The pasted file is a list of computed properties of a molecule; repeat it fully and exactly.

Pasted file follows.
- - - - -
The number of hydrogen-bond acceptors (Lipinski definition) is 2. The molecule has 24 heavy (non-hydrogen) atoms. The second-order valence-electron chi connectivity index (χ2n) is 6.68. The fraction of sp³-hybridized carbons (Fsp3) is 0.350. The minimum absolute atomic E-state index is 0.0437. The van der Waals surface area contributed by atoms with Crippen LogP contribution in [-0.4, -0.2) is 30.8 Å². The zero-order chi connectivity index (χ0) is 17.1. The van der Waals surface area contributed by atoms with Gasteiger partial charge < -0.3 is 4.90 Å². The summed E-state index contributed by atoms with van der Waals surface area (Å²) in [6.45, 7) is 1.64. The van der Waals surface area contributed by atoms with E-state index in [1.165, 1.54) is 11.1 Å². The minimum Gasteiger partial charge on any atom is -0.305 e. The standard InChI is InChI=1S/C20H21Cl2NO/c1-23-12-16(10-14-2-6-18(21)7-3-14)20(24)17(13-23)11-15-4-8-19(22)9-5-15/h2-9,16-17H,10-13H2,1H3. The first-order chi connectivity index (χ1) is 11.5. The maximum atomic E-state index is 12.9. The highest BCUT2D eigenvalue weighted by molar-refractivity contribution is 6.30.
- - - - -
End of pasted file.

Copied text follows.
The number of hydrogen-bond acceptors (Lipinski definition) is 2. The molecule has 24 heavy (non-hydrogen) atoms. The second-order valence-electron chi connectivity index (χ2n) is 6.68. The fraction of sp³-hybridized carbons (Fsp3) is 0.350. The minimum absolute atomic E-state index is 0.0437. The van der Waals surface area contributed by atoms with Crippen LogP contribution in [-0.4, -0.2) is 30.8 Å². The zero-order chi connectivity index (χ0) is 17.1. The van der Waals surface area contributed by atoms with Gasteiger partial charge < -0.3 is 4.90 Å². The summed E-state index contributed by atoms with van der Waals surface area (Å²) in [6.45, 7) is 1.64. The van der Waals surface area contributed by atoms with E-state index in [1.165, 1.54) is 11.1 Å². The minimum Gasteiger partial charge on any atom is -0.305 e. The standard InChI is InChI=1S/C20H21Cl2NO/c1-23-12-16(10-14-2-6-18(21)7-3-14)20(24)17(13-23)11-15-4-8-19(22)9-5-15/h2-9,16-17H,10-13H2,1H3. The first-order chi connectivity index (χ1) is 11.5. The maximum atomic E-state index is 12.9. The highest BCUT2D eigenvalue weighted by molar-refractivity contribution is 6.30.